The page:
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France | Zaha Hadid

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images Iwan Baan; Helene Binet

words Christopher Turner

The port is several kilometres away, but as I approach Pierresvives by taxi the building looms against the surrounding tower blocks on the edge of Montpellier like a huge cruise liner. The facade presents a striking geometry of floating lozenges that seem suspended in waves of green-tinted glass. The big curvaceous cutaways are linked with go-faster stripes of golden louvres. The branching pattern of the building, which houses a cultural centre and the district’s public records, was apparently inspired by a felled tree and the idea of a “tree of knowledge”.
Montpellier is the fastest growing city in France. Close to the city centre, the mayor resides in a new city hall by Jean Nouvel, a black shuttered structure on stilts that seems ill-fitted to its public function. Zaha Hadid, commissioned in 2002, created her building for the rival president of the regional Hérault département, André Vezinhet, who didn’t want to be outdone in terms of architecture.

In contrast to Nouvel’s monolith, Vezinhet wanted Pierresvives, dubbed “the city of knowledge and sports for all”, to appear transparent and open so that it might contribute to the revival of the impoverished surrounding area and draw that constituency in through its doors. The name of the building was inspired by a quotation from the Renaissance humanist, François Rabelais: “I build only living stones – men.”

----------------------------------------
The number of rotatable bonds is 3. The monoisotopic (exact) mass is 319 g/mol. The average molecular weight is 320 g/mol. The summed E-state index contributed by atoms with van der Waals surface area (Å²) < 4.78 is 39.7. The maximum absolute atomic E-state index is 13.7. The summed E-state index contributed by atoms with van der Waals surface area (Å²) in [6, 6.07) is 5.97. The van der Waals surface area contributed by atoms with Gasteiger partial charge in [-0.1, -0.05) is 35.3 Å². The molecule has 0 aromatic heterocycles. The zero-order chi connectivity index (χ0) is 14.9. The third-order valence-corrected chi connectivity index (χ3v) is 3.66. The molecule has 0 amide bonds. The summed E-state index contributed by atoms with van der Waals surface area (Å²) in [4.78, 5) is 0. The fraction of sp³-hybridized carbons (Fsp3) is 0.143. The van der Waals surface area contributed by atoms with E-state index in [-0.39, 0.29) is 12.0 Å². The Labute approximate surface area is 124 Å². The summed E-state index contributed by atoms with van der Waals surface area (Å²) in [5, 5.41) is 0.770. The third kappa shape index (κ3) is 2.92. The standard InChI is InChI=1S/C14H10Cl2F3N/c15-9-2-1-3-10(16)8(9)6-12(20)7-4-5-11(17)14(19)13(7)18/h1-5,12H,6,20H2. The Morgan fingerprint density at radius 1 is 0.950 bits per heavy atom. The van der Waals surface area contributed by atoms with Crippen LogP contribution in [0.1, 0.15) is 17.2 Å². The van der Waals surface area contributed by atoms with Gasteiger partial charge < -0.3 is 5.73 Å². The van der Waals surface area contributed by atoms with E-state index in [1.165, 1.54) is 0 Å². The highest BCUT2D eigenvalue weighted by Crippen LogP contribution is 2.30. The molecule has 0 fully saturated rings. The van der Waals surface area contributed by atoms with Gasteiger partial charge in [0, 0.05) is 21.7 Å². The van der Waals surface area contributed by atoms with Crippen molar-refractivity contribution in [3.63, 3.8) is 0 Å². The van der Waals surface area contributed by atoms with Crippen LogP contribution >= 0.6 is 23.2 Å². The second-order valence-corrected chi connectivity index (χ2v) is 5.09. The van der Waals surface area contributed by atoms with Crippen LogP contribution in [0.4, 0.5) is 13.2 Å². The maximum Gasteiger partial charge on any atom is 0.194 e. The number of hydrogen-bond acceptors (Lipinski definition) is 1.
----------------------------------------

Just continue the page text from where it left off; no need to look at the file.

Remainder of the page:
Essentially a big box, the 640ft-long facade is broken down into a triptych of volumes that are intended to articulate the three functions of the building. The stern of the ship (or base of the tree trunk) houses 35km of archives, from medieval manuscripts to housing deeds and passport applications. The prow (or tree top) contains an open-access library and offices for sports administration. And the central chunk includes a public area and a 210-seat auditorium, which cantilevers 10ft over the entrance on the western side. This being France, the basement will stock a generous cellar of vintage wines from the local Languedoc region.
A huge escalator climbs up the 215ft-high entrance hall, leading to another public space with a rolling wave of ceiling, into which strips of light are furrowed. The glazed portions of the building indicate the spaces that are open access. “You always get glimpses of public spaces, with volumes projecting out below and above that contain auditoriums, multi-purpose rooms and exhibition spaces,” says Patrik Schumacher, director at Zaha Hadid Architects. “The facade is always broken up with spatial events and there are strange walls thrusting into spaces that indicate something weird is happening behind.”
Budget cuts defined the size of the €125m building, and it turned out not to be quite big enough for all of the département’s demands. Another, unsightly titanium-clad block by a local French firm has been built close by. Though shielded by a grove of palm trees, it is disappointingly close. Other structures are also to be built on the 25-acre plot, as local politicians hope Pierrevives will anchor a new residential and commercial zone.

 

Fonte: Icon Magazine

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